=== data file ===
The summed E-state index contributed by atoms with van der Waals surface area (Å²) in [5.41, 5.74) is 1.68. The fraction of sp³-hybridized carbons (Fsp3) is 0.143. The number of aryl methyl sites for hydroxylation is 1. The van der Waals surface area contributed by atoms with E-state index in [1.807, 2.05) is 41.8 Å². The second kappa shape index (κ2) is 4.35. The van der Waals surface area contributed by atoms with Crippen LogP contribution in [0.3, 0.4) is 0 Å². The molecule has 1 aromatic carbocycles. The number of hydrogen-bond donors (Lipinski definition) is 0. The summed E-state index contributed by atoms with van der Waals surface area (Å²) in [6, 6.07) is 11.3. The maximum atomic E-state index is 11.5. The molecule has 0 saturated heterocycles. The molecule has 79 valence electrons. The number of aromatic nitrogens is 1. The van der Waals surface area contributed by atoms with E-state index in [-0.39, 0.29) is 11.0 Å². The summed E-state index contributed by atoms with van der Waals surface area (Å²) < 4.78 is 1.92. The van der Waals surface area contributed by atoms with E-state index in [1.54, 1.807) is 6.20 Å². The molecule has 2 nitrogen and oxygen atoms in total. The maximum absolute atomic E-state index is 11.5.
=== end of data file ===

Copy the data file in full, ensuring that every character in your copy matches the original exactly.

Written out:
The summed E-state index contributed by atoms with van der Waals surface area (Å²) in [5.41, 5.74) is 1.68. The fraction of sp³-hybridized carbons (Fsp3) is 0.143. The number of aryl methyl sites for hydroxylation is 1. The van der Waals surface area contributed by atoms with E-state index in [1.807, 2.05) is 41.8 Å². The second kappa shape index (κ2) is 4.35. The van der Waals surface area contributed by atoms with Crippen LogP contribution in [0.3, 0.4) is 0 Å². The molecule has 1 aromatic carbocycles. The number of hydrogen-bond donors (Lipinski definition) is 0. The summed E-state index contributed by atoms with van der Waals surface area (Å²) in [6, 6.07) is 11.3. The maximum atomic E-state index is 11.5. The molecule has 0 saturated heterocycles. The molecule has 79 valence electrons. The number of aromatic nitrogens is 1. The van der Waals surface area contributed by atoms with E-state index in [-0.39, 0.29) is 11.0 Å². The summed E-state index contributed by atoms with van der Waals surface area (Å²) < 4.78 is 1.92. The van der Waals surface area contributed by atoms with E-state index in [1.54, 1.807) is 6.20 Å². The molecule has 2 nitrogen and oxygen atoms in total. The maximum absolute atomic E-state index is 11.5.